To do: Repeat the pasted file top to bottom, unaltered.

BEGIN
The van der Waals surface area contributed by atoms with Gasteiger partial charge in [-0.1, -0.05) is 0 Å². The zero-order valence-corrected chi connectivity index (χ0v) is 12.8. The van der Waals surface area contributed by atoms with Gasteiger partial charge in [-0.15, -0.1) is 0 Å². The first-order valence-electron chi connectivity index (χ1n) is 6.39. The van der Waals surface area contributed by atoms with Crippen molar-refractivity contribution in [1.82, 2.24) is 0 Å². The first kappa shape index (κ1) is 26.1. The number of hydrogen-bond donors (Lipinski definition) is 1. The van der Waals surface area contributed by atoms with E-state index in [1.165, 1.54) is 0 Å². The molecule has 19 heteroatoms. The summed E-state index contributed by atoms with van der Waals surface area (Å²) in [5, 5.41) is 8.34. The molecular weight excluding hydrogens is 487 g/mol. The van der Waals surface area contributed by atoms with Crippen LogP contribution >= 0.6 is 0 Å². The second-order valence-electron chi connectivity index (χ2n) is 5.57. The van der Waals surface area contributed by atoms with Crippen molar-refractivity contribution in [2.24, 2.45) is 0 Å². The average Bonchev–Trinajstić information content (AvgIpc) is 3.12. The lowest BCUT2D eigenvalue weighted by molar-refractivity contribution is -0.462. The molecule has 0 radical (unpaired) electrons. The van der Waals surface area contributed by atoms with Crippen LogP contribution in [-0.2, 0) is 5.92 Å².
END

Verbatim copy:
The van der Waals surface area contributed by atoms with Gasteiger partial charge in [-0.1, -0.05) is 0 Å². The zero-order valence-corrected chi connectivity index (χ0v) is 12.8. The van der Waals surface area contributed by atoms with Gasteiger partial charge in [-0.15, -0.1) is 0 Å². The first-order valence-electron chi connectivity index (χ1n) is 6.39. The van der Waals surface area contributed by atoms with Crippen molar-refractivity contribution in [1.82, 2.24) is 0 Å². The first kappa shape index (κ1) is 26.1. The number of hydrogen-bond donors (Lipinski definition) is 1. The van der Waals surface area contributed by atoms with E-state index in [1.165, 1.54) is 0 Å². The molecule has 19 heteroatoms. The summed E-state index contributed by atoms with van der Waals surface area (Å²) in [5, 5.41) is 8.34. The molecular weight excluding hydrogens is 487 g/mol. The van der Waals surface area contributed by atoms with Crippen LogP contribution >= 0.6 is 0 Å². The second-order valence-electron chi connectivity index (χ2n) is 5.57. The van der Waals surface area contributed by atoms with Crippen molar-refractivity contribution in [2.24, 2.45) is 0 Å². The average Bonchev–Trinajstić information content (AvgIpc) is 3.12. The lowest BCUT2D eigenvalue weighted by molar-refractivity contribution is -0.462. The molecule has 0 radical (unpaired) electrons. The van der Waals surface area contributed by atoms with Crippen LogP contribution in [-0.2, 0) is 5.92 Å².